Peter Paul Rubens
Flemish Baroque Era Painter, 1577-1640
Peter Paul Rubens (June 28, 1577 ?C May 30, 1640) was a prolific seventeenth-century Flemish Baroque painter, and a proponent of an exuberant Baroque style that emphasized movement, color, and sensuality. He is well-known for his Counter-Reformation altarpieces, portraits, landscapes, and history paintings of mythological and allegorical subjects.
In addition to running a large studio in Antwerp which produced paintings popular with nobility and art collectors throughout Europe, Rubens was a classically-educated humanist scholar, art collector, and diplomat who was knighted by both Philip IV, king of Spain, and Charles I, king of England.
Rubens was a prolific artist. His commissioned works were mostly religious subjects, "history" paintings, which included mythological subjects, and hunt scenes. He painted portraits, especially of friends, and self-portraits, and in later life painted several landscapes. Rubens designed tapestries and prints, as well as his own house. He also oversaw the ephemeral decorations of the Joyous Entry into Antwerp by the Cardinal-Infante Ferdinand in 1635.
His drawings are mostly extremely forceful but not detailed; he also made great use of oil sketches as preparatory studies. He was one of the last major artists to make consistent use of wooden panels as a support medium, even for very large works, but he used canvas as well, especially when the work needed to be sent a long distance. For altarpieces he sometimes painted on slate to reduce reflection problems.
His fondness of painting full-figured women gave rise to the terms 'Rubensian' or 'Rubenesque' for plus-sized women. The term 'Rubensiaans' is also commonly used in Dutch to denote such women. Related Paintings of Peter Paul Rubens :. | The robbery of the daughters of Leucippus | Nymphen Satyrn und Hunde | The Meeting of Abraham and Melchisedek | Estber before Abasuerus (mk01) | The Raising of the Cross (mk05) |
Related Artists:COSTA, Lorenzo
Italian High Renaissance Painter, ca.1460-1535
was an Italian painter of the Renaissance. He was born at Ferrara, but moved to Bologna by the his early twenties, and would be more influential to the Bolognese school of painting. However, many artists worked in both nearby cities, and thus others consider him a product of the School of Ferrara. There are claims that he trained with Cosimo Tura. In 1483 he painted his famous Madonna and Child with the Bentivoglio family, and other frescoes, on the walls of the Bentivoglio chapel in San Giacomo Maggiore, and he followed this with many other works. He was a great friend of Francesco Francia, who was much influenced by him. In 1509 he went to Mantua, where his patron was the Marquis Francesco Gonzaga, and he eventually died there. His Madonna and Child enthroned is in the National Gallery, London, but his chief works are at Bologna. His sons, Ippolito and Girolamo, were also painters, and so was Girolamo's son, Lorenzo the younger (1537-1583). Wilhelm von Kaulbach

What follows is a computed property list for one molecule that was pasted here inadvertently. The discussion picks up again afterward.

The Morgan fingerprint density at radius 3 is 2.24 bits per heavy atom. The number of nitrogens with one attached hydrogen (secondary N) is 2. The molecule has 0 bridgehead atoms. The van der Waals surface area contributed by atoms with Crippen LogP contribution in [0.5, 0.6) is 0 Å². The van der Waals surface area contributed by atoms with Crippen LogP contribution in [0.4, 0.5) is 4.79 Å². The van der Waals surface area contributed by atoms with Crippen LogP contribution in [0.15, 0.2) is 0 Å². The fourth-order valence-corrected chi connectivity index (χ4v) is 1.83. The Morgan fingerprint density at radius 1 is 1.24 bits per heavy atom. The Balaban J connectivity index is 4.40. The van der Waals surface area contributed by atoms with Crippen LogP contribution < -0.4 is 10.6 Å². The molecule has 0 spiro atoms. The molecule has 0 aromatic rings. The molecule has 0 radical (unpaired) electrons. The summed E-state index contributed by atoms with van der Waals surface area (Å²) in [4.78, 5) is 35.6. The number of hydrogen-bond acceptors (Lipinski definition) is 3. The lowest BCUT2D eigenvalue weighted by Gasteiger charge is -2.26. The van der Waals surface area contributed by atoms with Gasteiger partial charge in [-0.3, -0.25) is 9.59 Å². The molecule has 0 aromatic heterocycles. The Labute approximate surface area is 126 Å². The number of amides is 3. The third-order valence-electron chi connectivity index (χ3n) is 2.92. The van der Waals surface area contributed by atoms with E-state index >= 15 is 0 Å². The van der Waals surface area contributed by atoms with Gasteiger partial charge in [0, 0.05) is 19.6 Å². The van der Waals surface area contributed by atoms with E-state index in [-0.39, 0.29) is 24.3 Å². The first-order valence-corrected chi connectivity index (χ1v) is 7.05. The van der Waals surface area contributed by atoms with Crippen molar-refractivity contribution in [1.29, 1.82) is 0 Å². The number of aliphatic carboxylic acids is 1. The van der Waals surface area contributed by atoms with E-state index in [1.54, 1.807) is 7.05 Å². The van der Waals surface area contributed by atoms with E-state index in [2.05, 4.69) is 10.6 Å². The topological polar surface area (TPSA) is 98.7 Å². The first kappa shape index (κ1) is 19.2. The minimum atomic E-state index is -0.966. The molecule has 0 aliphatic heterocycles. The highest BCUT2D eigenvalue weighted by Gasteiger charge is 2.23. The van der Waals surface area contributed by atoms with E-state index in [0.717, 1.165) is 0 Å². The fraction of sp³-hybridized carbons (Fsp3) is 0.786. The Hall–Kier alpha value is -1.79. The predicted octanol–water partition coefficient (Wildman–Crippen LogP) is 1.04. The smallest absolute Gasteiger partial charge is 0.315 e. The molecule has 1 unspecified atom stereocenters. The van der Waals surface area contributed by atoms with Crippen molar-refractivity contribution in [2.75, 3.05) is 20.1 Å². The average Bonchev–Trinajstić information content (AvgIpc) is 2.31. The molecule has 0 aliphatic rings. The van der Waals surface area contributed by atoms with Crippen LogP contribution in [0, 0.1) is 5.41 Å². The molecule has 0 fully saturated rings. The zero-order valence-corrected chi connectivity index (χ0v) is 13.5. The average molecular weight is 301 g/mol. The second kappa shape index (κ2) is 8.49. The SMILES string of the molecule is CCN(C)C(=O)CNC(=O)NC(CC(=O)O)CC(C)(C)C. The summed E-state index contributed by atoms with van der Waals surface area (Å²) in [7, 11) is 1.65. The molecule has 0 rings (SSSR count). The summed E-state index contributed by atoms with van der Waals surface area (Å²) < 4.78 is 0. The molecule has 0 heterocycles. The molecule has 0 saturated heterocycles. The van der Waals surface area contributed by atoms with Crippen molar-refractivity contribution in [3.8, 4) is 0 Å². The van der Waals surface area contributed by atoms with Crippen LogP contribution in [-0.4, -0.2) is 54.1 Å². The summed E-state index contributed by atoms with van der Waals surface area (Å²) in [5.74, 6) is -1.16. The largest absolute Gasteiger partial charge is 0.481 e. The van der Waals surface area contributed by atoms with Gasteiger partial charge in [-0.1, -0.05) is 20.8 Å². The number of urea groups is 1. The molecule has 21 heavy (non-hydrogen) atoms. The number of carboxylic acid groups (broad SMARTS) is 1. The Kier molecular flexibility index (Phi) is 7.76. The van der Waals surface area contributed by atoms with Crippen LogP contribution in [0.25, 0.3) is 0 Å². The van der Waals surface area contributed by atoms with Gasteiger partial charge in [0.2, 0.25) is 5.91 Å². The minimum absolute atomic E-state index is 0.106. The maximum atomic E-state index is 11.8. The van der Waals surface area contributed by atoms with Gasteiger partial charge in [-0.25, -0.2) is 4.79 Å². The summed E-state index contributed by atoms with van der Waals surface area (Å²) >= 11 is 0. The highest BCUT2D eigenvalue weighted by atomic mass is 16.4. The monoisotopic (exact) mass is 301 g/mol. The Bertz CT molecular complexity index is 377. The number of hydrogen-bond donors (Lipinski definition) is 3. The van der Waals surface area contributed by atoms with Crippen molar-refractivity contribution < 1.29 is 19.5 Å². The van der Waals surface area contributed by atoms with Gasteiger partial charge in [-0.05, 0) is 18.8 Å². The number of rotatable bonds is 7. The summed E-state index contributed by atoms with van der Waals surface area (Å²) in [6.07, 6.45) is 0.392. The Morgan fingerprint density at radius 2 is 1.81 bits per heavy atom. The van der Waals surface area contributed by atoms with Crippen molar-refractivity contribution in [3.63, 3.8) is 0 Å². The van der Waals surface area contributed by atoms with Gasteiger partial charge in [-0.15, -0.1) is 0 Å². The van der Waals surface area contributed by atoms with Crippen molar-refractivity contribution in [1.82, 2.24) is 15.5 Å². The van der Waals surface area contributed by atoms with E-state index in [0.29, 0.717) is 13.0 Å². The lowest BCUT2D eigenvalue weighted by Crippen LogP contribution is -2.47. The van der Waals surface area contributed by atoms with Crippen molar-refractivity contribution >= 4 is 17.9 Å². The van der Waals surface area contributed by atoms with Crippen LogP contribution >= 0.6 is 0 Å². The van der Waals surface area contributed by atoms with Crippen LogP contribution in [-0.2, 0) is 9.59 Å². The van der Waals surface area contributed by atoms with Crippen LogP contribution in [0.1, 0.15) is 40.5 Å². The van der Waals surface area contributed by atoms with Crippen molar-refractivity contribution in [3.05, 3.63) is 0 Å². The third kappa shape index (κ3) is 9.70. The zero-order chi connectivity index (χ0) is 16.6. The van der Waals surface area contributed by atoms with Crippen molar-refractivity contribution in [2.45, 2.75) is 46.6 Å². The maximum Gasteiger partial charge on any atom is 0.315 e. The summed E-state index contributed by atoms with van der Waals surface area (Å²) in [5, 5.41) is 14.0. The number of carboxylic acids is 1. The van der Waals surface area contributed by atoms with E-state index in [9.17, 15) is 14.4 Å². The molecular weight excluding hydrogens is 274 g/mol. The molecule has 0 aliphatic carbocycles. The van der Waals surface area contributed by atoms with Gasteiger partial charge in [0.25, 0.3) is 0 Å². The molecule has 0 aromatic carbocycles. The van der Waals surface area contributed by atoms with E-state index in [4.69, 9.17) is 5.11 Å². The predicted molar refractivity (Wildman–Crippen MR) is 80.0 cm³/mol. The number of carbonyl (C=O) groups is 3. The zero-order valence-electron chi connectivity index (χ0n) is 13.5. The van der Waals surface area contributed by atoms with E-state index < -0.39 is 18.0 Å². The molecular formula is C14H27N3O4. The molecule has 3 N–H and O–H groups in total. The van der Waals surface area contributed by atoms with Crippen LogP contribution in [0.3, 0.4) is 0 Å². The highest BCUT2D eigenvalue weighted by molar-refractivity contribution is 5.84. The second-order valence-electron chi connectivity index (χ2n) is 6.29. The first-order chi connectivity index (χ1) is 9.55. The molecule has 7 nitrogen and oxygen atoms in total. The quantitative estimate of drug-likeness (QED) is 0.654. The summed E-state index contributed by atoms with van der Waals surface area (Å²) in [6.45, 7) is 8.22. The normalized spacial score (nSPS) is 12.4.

German Painter, ca.1804-1874,Painter and illustrator. After initial instruction from his father, Kaulbach received his principal education, from 1822 to 1826, at the Kunstakademie, Desseldorf, under Peter Cornelius. Six months after Ludwig I, King of Bavaria, had summoned Cornelius to Munich, Kaulbach followed his tutor to the Bavarian capital, where he worked on various collaborative ventures with other pupils of Cornelius, and completed his practical training on such projects as the decoration of the Odeon (destr.) in 1826, and of the Hofgartenarkaden, from 1826 to 1829 (now painted over). More independent work followed with 16 frescoes on the theme of Cupid and Psyche for the Festsaal of the Herzog-Max-Palais (1829-35; now Munich, Neue Pin.), Arnold Genthe
German-born American Photographer, 1869-1942,German-born American photographer who received a doctorate in philology and linguistics from Jena University in 1894. As a photographer he was self-taught, and is probably best known for his pictures of Chinatown in San Francisco (1896-1906), where he opened a portrait studio in 1897, two years after arriving in America. Although his studio and equipment were destroyed in the 1906 earthquake, his prints survived and the Chinatown photographs were published in 1908. In that year he also started making autochromes. Genthe travelled widely in South America, Japan, and Germany, photographing landscapes and architecture, and in 1910 exhibited at the International Exhibition of Pictorial Photography in Buffalo organized by Alfred Stieglitz. Relocating to New York in 1911, he flourished as a celebrity portraitist. He also became celebrated for his dance photographs, published in The Book of Dance (1916) and Impressions of Isadora Duncan (1929). His autobiography,